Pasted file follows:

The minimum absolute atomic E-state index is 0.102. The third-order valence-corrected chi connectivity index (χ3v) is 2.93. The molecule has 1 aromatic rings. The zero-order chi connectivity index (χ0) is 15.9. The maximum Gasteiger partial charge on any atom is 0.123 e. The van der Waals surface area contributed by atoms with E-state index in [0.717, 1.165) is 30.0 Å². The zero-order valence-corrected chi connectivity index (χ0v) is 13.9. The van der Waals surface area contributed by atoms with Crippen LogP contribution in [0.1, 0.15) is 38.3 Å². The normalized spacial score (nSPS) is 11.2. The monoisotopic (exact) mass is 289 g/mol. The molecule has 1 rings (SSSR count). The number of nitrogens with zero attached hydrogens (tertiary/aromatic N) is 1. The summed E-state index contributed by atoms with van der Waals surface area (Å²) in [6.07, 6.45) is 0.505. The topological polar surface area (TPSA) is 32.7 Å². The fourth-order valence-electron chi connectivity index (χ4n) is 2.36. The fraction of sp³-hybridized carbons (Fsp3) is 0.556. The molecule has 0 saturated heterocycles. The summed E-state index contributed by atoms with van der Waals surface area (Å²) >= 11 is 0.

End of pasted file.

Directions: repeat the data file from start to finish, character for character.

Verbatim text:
The minimum absolute atomic E-state index is 0.102. The third-order valence-corrected chi connectivity index (χ3v) is 2.93. The molecule has 1 aromatic rings. The zero-order chi connectivity index (χ0) is 15.9. The maximum Gasteiger partial charge on any atom is 0.123 e. The van der Waals surface area contributed by atoms with E-state index in [0.717, 1.165) is 30.0 Å². The zero-order valence-corrected chi connectivity index (χ0v) is 13.9. The van der Waals surface area contributed by atoms with Crippen LogP contribution in [0.1, 0.15) is 38.3 Å². The normalized spacial score (nSPS) is 11.2. The monoisotopic (exact) mass is 289 g/mol. The molecule has 1 rings (SSSR count). The number of nitrogens with zero attached hydrogens (tertiary/aromatic N) is 1. The summed E-state index contributed by atoms with van der Waals surface area (Å²) in [6.07, 6.45) is 0.505. The topological polar surface area (TPSA) is 32.7 Å². The fourth-order valence-electron chi connectivity index (χ4n) is 2.36. The fraction of sp³-hybridized carbons (Fsp3) is 0.556. The molecule has 0 saturated heterocycles. The summed E-state index contributed by atoms with van der Waals surface area (Å²) >= 11 is 0.